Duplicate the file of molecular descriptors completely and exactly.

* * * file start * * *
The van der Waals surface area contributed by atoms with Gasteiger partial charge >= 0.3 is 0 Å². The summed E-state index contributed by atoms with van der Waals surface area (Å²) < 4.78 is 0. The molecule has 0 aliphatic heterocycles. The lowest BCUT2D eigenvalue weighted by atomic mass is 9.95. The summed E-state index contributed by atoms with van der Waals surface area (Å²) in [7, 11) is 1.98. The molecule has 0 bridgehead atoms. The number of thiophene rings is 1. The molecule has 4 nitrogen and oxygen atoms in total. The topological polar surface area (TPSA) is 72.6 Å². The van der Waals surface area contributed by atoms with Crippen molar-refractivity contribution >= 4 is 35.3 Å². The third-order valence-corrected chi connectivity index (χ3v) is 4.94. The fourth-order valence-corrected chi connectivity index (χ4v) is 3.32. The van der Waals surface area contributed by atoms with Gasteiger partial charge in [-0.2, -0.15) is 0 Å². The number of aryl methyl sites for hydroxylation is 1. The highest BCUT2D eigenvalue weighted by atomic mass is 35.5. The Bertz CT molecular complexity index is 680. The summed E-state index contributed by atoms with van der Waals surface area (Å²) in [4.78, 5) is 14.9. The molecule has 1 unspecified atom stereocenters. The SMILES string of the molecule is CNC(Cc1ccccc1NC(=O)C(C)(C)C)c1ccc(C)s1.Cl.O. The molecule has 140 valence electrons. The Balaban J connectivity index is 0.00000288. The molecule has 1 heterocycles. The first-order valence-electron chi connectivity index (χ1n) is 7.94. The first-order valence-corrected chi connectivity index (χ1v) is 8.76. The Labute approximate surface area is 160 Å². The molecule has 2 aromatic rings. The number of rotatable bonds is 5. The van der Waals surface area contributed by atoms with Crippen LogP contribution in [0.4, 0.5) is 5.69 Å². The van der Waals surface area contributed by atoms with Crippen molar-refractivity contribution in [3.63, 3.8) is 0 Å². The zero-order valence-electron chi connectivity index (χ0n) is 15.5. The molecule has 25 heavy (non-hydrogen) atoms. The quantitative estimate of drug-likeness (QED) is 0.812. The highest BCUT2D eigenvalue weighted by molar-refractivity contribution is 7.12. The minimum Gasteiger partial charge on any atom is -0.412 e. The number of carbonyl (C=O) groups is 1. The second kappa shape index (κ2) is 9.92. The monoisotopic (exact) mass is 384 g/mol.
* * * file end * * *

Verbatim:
The van der Waals surface area contributed by atoms with Gasteiger partial charge >= 0.3 is 0 Å². The summed E-state index contributed by atoms with van der Waals surface area (Å²) < 4.78 is 0. The molecule has 0 aliphatic heterocycles. The lowest BCUT2D eigenvalue weighted by atomic mass is 9.95. The summed E-state index contributed by atoms with van der Waals surface area (Å²) in [7, 11) is 1.98. The molecule has 0 bridgehead atoms. The number of thiophene rings is 1. The molecule has 4 nitrogen and oxygen atoms in total. The topological polar surface area (TPSA) is 72.6 Å². The van der Waals surface area contributed by atoms with Crippen molar-refractivity contribution >= 4 is 35.3 Å². The third-order valence-corrected chi connectivity index (χ3v) is 4.94. The fourth-order valence-corrected chi connectivity index (χ4v) is 3.32. The van der Waals surface area contributed by atoms with Gasteiger partial charge in [-0.2, -0.15) is 0 Å². The number of aryl methyl sites for hydroxylation is 1. The highest BCUT2D eigenvalue weighted by atomic mass is 35.5. The Bertz CT molecular complexity index is 680. The summed E-state index contributed by atoms with van der Waals surface area (Å²) in [4.78, 5) is 14.9. The molecule has 1 unspecified atom stereocenters. The SMILES string of the molecule is CNC(Cc1ccccc1NC(=O)C(C)(C)C)c1ccc(C)s1.Cl.O. The molecule has 140 valence electrons. The Balaban J connectivity index is 0.00000288. The molecule has 1 heterocycles. The first-order valence-electron chi connectivity index (χ1n) is 7.94. The first-order valence-corrected chi connectivity index (χ1v) is 8.76. The Labute approximate surface area is 160 Å². The molecule has 2 aromatic rings. The number of rotatable bonds is 5. The van der Waals surface area contributed by atoms with Crippen LogP contribution in [0.4, 0.5) is 5.69 Å². The van der Waals surface area contributed by atoms with Crippen molar-refractivity contribution in [3.63, 3.8) is 0 Å². The zero-order valence-electron chi connectivity index (χ0n) is 15.5. The molecule has 25 heavy (non-hydrogen) atoms. The quantitative estimate of drug-likeness (QED) is 0.812. The highest BCUT2D eigenvalue weighted by molar-refractivity contribution is 7.12. The minimum Gasteiger partial charge on any atom is -0.412 e. The number of carbonyl (C=O) groups is 1. The second kappa shape index (κ2) is 9.92. The monoisotopic (exact) mass is 384 g/mol.